Ergonomic adaptor for repeated injections
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The present invention provides an adaptor for use with a fluid delivery device. The adaptor provides extended flanges to more easily accommodate a user's fingers and to disperse the counteracting pressure required when the plunger is depressed.

Phalen, Tom (Mount Hope, CA)
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Attorney, Agent or Firm:
Gowling WLG (Canada) LLP (Hamilton, ON, CA)
What is claimed is:

1. An adaptor for use with a fluid delivery device, said adaptor comprising: a. an upper surface, a lower surface and a connecting wall; and b. a bore located essentially in the middle of the adaptor and extending from the upper surface to the lower surface.

2. An adaptor according to claim 1 wherein the upper surface and the lower surface have elongated contoured edges that form flanges on either side of the bore.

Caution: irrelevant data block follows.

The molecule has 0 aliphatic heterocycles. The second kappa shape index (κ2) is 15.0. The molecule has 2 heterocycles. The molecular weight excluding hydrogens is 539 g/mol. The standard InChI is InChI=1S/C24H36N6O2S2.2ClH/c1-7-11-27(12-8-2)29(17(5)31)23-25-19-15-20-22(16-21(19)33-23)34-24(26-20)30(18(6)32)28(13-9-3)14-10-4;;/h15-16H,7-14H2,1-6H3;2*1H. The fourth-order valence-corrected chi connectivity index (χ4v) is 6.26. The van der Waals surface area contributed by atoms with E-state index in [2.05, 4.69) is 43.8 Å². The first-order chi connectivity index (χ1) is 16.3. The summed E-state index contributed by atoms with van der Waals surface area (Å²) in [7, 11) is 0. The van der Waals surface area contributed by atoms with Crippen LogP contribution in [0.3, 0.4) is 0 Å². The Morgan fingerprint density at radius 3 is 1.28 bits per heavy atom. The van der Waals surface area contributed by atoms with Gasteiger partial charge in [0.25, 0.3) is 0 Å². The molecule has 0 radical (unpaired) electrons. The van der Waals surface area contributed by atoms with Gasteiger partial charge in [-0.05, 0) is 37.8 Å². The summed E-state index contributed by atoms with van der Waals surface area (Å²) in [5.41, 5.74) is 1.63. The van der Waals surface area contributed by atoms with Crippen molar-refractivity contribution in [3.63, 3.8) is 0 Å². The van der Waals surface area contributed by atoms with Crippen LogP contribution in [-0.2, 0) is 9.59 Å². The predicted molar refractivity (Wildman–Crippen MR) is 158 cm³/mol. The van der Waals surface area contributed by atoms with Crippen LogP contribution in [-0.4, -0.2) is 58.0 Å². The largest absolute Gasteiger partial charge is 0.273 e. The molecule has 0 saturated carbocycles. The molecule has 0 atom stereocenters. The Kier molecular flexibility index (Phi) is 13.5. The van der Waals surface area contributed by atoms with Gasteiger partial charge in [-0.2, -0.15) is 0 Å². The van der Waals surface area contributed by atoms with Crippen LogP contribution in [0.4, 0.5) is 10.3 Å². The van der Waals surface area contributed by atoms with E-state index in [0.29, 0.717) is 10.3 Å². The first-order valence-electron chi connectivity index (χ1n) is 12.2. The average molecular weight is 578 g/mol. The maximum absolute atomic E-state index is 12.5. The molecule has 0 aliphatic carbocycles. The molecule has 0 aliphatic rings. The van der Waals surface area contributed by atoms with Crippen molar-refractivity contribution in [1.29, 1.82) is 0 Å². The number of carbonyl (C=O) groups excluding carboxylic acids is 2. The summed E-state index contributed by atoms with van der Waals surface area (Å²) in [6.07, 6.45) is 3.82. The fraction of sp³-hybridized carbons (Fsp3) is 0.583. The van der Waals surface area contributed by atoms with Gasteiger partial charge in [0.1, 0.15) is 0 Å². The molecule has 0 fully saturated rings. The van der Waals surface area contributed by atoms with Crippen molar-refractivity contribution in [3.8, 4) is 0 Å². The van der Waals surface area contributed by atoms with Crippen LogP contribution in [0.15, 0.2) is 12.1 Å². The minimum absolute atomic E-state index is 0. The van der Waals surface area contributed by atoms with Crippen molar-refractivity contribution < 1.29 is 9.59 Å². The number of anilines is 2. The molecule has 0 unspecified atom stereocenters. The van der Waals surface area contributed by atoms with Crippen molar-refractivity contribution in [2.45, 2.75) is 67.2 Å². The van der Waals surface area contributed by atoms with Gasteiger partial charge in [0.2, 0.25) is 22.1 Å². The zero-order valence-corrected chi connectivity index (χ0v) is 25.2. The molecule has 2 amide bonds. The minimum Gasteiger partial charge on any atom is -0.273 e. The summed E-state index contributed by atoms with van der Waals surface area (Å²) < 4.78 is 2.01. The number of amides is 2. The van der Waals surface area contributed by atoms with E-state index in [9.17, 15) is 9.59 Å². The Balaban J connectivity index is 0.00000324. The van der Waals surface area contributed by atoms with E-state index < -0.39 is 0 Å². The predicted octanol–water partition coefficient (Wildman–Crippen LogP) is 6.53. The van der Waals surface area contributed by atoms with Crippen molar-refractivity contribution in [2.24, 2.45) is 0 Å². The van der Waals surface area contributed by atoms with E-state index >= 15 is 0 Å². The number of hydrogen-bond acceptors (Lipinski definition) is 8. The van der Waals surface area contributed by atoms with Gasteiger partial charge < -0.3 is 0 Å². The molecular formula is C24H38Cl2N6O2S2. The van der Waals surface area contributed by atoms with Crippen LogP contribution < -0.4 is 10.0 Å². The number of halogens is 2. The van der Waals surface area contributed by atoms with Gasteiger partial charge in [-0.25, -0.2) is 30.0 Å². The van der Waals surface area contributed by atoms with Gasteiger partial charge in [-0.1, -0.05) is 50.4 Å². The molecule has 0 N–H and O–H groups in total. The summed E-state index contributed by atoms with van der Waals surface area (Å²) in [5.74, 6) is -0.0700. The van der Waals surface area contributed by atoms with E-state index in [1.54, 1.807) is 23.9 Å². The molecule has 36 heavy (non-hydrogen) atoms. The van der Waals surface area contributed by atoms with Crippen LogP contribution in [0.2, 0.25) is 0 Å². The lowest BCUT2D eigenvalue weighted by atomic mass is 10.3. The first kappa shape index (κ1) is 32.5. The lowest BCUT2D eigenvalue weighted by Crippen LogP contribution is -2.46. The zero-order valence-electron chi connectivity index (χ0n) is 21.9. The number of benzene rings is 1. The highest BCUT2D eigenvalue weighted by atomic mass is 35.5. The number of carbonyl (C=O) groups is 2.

3. An adaptor according to claim 1 wherein the adaptor has a width of about 2 to 4 cm at the centre.

4. An adaptor according to claim 3 wherein the width is about 2.5 cm.

5. An adaptor according to claim 1 having a length of about 5 to 10 cm.

6. An adaptor according to claim 5 wherein the length is about 6 to 7 cm.

7. An adaptor according to claim 1 wherein the bore has a diameter of about 1 to 4 cm.

8. An adaptor according to claim 7 wherein the bore has a diameter of about 1.6 cm.

9. An adaptor according to claim 7 wherein the bore has a depth of about 0.4 to 1 cm.

10. An adaptor according to claim 9 wherein the bore has a depth of about 0.7 cm.

11. An adaptor according to claim 1 wherein the bore includes an upper beveled edge.

12. An adaptor according to claim 1 further comprising a plurality of stop members affixed on the inner surface of the bore.

13. An adaptor according to claim 12 wherein the stop member is wedge shaped.



The present invention relates to an adaptor for fluid delivery devices. The adaptor is designed to distribute the force required to force a plunger down a barrel and thereby to reduce the incidence of repetitive stress injuries.